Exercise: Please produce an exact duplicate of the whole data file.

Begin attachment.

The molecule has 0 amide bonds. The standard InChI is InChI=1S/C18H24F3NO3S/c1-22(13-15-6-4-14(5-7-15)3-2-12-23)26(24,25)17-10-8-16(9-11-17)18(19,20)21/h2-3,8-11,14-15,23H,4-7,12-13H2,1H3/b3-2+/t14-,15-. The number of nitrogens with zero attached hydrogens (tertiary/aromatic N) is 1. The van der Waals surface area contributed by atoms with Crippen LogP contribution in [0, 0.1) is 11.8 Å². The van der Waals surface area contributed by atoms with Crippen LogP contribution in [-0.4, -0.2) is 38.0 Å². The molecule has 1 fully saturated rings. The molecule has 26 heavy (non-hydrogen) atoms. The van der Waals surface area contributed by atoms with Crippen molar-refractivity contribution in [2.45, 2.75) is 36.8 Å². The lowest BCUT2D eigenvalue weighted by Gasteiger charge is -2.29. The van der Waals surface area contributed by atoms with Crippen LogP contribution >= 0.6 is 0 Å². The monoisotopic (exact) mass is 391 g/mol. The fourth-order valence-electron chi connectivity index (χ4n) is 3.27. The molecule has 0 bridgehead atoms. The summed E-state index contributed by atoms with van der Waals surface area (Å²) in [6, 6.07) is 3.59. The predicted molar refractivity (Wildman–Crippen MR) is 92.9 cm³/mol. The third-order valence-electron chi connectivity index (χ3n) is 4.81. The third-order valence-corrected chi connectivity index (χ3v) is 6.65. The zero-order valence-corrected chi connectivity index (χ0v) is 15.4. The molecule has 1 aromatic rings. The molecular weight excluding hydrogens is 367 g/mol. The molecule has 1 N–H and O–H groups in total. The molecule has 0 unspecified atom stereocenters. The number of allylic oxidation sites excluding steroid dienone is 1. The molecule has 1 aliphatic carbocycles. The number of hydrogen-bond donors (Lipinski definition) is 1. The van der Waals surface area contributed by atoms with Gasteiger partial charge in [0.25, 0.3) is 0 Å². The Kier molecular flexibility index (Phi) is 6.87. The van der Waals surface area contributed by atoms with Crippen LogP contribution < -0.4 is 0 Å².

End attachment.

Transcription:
The molecule has 0 amide bonds. The standard InChI is InChI=1S/C18H24F3NO3S/c1-22(13-15-6-4-14(5-7-15)3-2-12-23)26(24,25)17-10-8-16(9-11-17)18(19,20)21/h2-3,8-11,14-15,23H,4-7,12-13H2,1H3/b3-2+/t14-,15-. The number of nitrogens with zero attached hydrogens (tertiary/aromatic N) is 1. The van der Waals surface area contributed by atoms with Crippen LogP contribution in [0, 0.1) is 11.8 Å². The van der Waals surface area contributed by atoms with Crippen LogP contribution in [-0.4, -0.2) is 38.0 Å². The molecule has 1 fully saturated rings. The molecule has 26 heavy (non-hydrogen) atoms. The van der Waals surface area contributed by atoms with Crippen molar-refractivity contribution in [2.45, 2.75) is 36.8 Å². The lowest BCUT2D eigenvalue weighted by Gasteiger charge is -2.29. The van der Waals surface area contributed by atoms with Crippen LogP contribution >= 0.6 is 0 Å². The monoisotopic (exact) mass is 391 g/mol. The fourth-order valence-electron chi connectivity index (χ4n) is 3.27. The molecule has 0 bridgehead atoms. The summed E-state index contributed by atoms with van der Waals surface area (Å²) in [6, 6.07) is 3.59. The predicted molar refractivity (Wildman–Crippen MR) is 92.9 cm³/mol. The third-order valence-electron chi connectivity index (χ3n) is 4.81. The third-order valence-corrected chi connectivity index (χ3v) is 6.65. The zero-order valence-corrected chi connectivity index (χ0v) is 15.4. The molecule has 1 aromatic rings. The molecular weight excluding hydrogens is 367 g/mol. The molecule has 1 N–H and O–H groups in total. The molecule has 0 unspecified atom stereocenters. The number of allylic oxidation sites excluding steroid dienone is 1. The molecule has 1 aliphatic carbocycles. The number of hydrogen-bond donors (Lipinski definition) is 1. The van der Waals surface area contributed by atoms with Gasteiger partial charge in [0.25, 0.3) is 0 Å². The Kier molecular flexibility index (Phi) is 6.87. The van der Waals surface area contributed by atoms with Crippen LogP contribution < -0.4 is 0 Å².